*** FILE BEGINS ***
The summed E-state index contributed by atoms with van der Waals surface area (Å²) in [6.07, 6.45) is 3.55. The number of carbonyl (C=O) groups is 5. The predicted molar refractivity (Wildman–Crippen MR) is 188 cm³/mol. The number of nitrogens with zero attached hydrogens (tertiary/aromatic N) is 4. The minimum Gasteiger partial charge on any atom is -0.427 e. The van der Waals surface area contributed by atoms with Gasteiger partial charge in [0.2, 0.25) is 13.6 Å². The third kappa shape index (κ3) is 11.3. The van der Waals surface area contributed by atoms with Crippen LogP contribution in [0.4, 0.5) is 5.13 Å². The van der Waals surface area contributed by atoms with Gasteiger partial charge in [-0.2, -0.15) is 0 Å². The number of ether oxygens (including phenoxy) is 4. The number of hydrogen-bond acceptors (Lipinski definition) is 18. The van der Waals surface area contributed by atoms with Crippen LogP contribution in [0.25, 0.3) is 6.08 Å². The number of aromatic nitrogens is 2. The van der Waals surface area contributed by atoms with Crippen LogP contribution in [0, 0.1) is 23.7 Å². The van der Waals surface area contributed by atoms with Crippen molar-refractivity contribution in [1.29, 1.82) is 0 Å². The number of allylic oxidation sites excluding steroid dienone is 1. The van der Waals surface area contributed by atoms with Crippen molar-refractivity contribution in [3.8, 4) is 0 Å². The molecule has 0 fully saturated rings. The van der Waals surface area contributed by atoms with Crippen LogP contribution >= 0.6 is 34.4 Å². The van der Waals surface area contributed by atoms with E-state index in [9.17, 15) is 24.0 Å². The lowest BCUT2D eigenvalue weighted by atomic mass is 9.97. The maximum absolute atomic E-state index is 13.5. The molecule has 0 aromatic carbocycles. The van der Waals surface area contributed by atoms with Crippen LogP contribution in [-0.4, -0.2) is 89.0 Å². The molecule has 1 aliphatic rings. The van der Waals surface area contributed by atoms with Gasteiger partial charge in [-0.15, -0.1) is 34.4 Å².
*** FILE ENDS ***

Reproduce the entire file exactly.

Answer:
The summed E-state index contributed by atoms with van der Waals surface area (Å²) in [6.07, 6.45) is 3.55. The number of carbonyl (C=O) groups is 5. The predicted molar refractivity (Wildman–Crippen MR) is 188 cm³/mol. The number of nitrogens with zero attached hydrogens (tertiary/aromatic N) is 4. The minimum Gasteiger partial charge on any atom is -0.427 e. The van der Waals surface area contributed by atoms with Gasteiger partial charge in [0.2, 0.25) is 13.6 Å². The third kappa shape index (κ3) is 11.3. The van der Waals surface area contributed by atoms with Crippen LogP contribution in [0.4, 0.5) is 5.13 Å². The van der Waals surface area contributed by atoms with Gasteiger partial charge in [-0.2, -0.15) is 0 Å². The number of ether oxygens (including phenoxy) is 4. The number of hydrogen-bond acceptors (Lipinski definition) is 18. The van der Waals surface area contributed by atoms with Crippen LogP contribution in [0.25, 0.3) is 6.08 Å². The number of aromatic nitrogens is 2. The van der Waals surface area contributed by atoms with Crippen LogP contribution in [0, 0.1) is 23.7 Å². The van der Waals surface area contributed by atoms with Crippen molar-refractivity contribution in [1.29, 1.82) is 0 Å². The number of allylic oxidation sites excluding steroid dienone is 1. The van der Waals surface area contributed by atoms with Crippen molar-refractivity contribution in [3.8, 4) is 0 Å². The molecule has 0 fully saturated rings. The van der Waals surface area contributed by atoms with Crippen LogP contribution >= 0.6 is 34.4 Å². The van der Waals surface area contributed by atoms with E-state index in [9.17, 15) is 24.0 Å². The lowest BCUT2D eigenvalue weighted by atomic mass is 9.97. The maximum absolute atomic E-state index is 13.5. The molecule has 0 aromatic carbocycles. The van der Waals surface area contributed by atoms with Crippen LogP contribution in [-0.4, -0.2) is 89.0 Å². The molecule has 1 aliphatic rings. The van der Waals surface area contributed by atoms with Gasteiger partial charge in [-0.15, -0.1) is 34.4 Å².